Current projects:
In a 3-decade long pursuit of the peculiar vulnerability of  chromatin at loop-size intervals we have come to the working hypothesis that these phenomena are related to the presence of promoter-proximal endogeneous DNA breaks that may have a role in transcriptional regulation. We are investigating the mechanism of their generation, their possible functional role and their effect on higher-order chromatin structure, in S. cerevisiae and in human cells, including peripheral blood mononuclear cells.
Using our laser scanning cytometric assay of nucleosome stability (see below), we are investigating the molecular determinants of stability in the case of nucleosomes containing different PTMs or histone variants, with special interest in H2A.Z (see our manuscript deposited at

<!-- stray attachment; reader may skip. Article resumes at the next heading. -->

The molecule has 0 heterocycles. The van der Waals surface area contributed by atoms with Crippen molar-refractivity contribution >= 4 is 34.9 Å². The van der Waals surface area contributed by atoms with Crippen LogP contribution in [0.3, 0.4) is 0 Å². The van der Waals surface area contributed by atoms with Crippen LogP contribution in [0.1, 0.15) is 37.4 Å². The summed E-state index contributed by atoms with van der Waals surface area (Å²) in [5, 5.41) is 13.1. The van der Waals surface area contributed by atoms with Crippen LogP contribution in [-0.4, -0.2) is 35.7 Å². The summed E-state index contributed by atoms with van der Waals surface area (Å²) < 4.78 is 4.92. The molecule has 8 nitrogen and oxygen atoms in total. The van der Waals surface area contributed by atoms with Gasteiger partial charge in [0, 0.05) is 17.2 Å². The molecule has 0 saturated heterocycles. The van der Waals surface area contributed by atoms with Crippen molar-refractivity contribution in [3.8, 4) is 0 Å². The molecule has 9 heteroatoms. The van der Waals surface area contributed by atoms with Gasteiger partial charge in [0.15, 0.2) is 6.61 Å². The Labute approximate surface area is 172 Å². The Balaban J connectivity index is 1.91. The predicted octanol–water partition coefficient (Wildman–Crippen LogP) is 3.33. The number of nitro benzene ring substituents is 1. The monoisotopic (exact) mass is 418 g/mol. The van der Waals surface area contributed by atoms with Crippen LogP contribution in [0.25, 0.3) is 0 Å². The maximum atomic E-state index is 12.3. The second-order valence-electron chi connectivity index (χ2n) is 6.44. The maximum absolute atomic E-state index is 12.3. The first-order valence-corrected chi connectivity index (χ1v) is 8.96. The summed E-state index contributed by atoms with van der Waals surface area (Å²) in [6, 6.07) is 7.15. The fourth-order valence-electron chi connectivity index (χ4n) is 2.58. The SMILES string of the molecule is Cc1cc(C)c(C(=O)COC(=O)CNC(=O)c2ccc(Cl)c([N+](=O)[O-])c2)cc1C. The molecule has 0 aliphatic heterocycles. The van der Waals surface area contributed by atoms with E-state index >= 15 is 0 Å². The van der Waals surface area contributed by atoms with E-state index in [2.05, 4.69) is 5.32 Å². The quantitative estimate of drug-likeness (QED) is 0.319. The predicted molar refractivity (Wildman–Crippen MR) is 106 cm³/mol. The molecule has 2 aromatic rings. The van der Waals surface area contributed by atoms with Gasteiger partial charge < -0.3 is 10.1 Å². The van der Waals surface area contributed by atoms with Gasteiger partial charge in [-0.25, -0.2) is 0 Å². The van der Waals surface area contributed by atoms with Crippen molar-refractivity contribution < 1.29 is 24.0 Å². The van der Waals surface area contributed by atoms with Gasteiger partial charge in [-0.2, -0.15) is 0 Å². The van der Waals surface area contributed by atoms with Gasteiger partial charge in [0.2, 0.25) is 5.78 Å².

Experimental systems:
Our experimental systems include mammalian cells, mouse embryonic stem cells and S. cerevisiae, studied by (a) confocal microscopic analysis of the localisation patterns of free 3’OHs detected by in situ nick translation or terminal transferase reaction relative to those of transcription related R-loops (RNA/DNA-hybrids), topoisomerase enzymes and epigenetic marks (PTMs); (b) a laser scanning cytometric (LSC) assay of nucleosome stability, measured in a PTM and cell cycle dependent manner; (c) an LSC assay of superhelical density and size distribution of loops; (d) molecular combing of DNA; (e,f) various gelelectrophoretic techniques (denaturing urea-agarose, CHEF), including single-cell electrophoresis of large DNA molecules; (g) a reverse South-Western blotting technique to map strand breaks and R-loops and (h) standard genomic techniques (microarray,chip seq).